Could the China situation affect future NBA salary cap levels?

With China as big a market as it is for the NBA, could the current situation between the country and league bring a drop in the salary cap?

There’s no denying China is a huge market for the NBA, with the 2017 Finals drawing nearly 200 million mobile viewers in the country. In the wake of Houston Rockets general manager Daryl Morey’s tweet in support of pro-democracy protesters in Hong Kong, the league’s main business partners in China have suspended relations.

In simple terms that means a chunk of revenue is gone for the NBA, at least for now, which could have ramifications for the salary cap, which is based on Basketball Related Income for the league. According to Keith Smith of Yahoo!, at least five teams are planning for scenarios where the salary cap could drop between 10 and 15 percent for the 2020-21 season due to the situation in China.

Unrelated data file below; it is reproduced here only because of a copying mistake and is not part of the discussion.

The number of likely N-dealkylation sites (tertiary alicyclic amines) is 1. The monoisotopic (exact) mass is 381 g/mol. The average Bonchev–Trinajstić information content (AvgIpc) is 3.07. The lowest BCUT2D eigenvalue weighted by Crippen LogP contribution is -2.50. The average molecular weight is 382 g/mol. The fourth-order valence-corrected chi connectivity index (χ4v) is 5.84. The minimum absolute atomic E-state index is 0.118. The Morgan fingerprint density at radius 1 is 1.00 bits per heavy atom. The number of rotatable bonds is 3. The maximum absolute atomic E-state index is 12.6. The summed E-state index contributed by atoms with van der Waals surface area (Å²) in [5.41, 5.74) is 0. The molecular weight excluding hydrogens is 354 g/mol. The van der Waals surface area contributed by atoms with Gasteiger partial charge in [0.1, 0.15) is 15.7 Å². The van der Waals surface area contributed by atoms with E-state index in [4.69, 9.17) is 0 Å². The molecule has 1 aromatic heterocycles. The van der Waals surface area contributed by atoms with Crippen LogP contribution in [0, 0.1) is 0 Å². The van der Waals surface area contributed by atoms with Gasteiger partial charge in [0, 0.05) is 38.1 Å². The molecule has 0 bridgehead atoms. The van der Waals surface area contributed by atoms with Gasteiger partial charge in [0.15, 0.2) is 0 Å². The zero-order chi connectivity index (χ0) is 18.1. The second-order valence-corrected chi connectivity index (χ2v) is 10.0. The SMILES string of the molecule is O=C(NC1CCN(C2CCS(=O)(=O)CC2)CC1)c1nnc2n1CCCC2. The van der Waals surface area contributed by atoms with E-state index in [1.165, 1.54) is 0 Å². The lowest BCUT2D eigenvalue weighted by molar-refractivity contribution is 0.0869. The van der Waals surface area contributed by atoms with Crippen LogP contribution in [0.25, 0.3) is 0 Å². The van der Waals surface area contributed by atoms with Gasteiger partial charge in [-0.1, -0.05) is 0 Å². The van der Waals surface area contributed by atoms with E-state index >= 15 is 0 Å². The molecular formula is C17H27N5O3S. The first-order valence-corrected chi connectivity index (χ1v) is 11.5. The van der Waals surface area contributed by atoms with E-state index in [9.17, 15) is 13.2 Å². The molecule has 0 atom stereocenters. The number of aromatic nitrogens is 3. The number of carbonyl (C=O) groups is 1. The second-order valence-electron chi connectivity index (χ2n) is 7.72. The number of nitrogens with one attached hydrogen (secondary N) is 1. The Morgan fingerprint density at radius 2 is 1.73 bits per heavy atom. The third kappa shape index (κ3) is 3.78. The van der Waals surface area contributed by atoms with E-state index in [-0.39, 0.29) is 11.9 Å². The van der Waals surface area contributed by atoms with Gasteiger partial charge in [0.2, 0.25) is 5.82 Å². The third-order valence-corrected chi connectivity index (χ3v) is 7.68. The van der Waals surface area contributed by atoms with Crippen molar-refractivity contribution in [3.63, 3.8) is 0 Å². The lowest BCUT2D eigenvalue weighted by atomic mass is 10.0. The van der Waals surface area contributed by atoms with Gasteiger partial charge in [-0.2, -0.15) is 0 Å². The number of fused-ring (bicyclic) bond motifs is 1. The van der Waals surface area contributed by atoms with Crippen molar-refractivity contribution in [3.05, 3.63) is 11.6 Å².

The salary cap for the coming season is just over $109 million, and that will not change. But the NBA’s early cap projection for 2020-21 was $116 million. A 10-15 percent drop would shave between $11.6 and $17.4 million off that number, with a domino effect on the starting point for max contracts. The value of various exceptions and rookie-scale contracts would also be affected since they rise and fall on a percentage basis in line with the salary cap.

Here’s what one team’s cap expert told Yahoo!.

I haven’t really been in this spot before. The cap has only gone up in recent years. It’s really different. I have to wonder if the league would be pressed to consider some measures to not drop the cap down so far from where we are today at $109 [million]. Otherwise, a bunch of us are over the tax. It’d be nice to know now, because that changes how we approach trades and everything else throughout the season.

As a natural consequence of the salary cap dropping, and that shift in the recent reality of the cap only rising, teams would have less ability to spend in the summer of 2020. According to Smith, with the current 2020-21 projection of $116 million, just eight teams are projected to have cap space next summer. A drop in the cap would also push some teams that didn’t expect to be up to, or over, the luxury tax threshold.

Next: 2019-20 NBA win projections and over/unders

The NBA won’t be pleading poverty, but losing the kind of revenue China brings for any stretch of time will have consequences. Teams have to plan for that, and as expected they are starting to.

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